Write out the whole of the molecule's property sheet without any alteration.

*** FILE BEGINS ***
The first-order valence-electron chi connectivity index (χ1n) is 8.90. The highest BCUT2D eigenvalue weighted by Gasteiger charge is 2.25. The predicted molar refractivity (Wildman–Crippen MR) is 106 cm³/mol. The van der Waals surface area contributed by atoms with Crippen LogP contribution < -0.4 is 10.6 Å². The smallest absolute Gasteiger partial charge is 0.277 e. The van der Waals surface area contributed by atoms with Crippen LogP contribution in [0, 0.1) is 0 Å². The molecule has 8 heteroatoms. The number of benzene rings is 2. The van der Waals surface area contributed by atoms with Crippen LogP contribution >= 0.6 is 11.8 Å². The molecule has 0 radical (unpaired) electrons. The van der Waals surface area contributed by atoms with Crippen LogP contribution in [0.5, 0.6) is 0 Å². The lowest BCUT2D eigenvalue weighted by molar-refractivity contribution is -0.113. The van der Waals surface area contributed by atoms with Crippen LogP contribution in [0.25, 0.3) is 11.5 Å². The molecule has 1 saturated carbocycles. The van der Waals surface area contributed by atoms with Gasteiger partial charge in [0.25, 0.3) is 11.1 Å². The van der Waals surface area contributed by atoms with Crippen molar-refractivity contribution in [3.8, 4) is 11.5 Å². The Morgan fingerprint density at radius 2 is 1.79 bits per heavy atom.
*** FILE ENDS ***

The first-order valence-electron chi connectivity index (χ1n) is 8.90. The highest BCUT2D eigenvalue weighted by Gasteiger charge is 2.25. The predicted molar refractivity (Wildman–Crippen MR) is 106 cm³/mol. The van der Waals surface area contributed by atoms with Crippen LogP contribution < -0.4 is 10.6 Å². The smallest absolute Gasteiger partial charge is 0.277 e. The van der Waals surface area contributed by atoms with Crippen LogP contribution in [0, 0.1) is 0 Å². The molecule has 8 heteroatoms. The number of benzene rings is 2. The van der Waals surface area contributed by atoms with Crippen LogP contribution >= 0.6 is 11.8 Å². The molecule has 0 radical (unpaired) electrons. The van der Waals surface area contributed by atoms with Crippen LogP contribution in [0.5, 0.6) is 0 Å². The lowest BCUT2D eigenvalue weighted by molar-refractivity contribution is -0.113. The van der Waals surface area contributed by atoms with Crippen LogP contribution in [0.25, 0.3) is 11.5 Å². The molecule has 1 saturated carbocycles. The van der Waals surface area contributed by atoms with Gasteiger partial charge in [0.25, 0.3) is 11.1 Å². The van der Waals surface area contributed by atoms with Crippen molar-refractivity contribution in [3.8, 4) is 11.5 Å². The Morgan fingerprint density at radius 2 is 1.79 bits per heavy atom.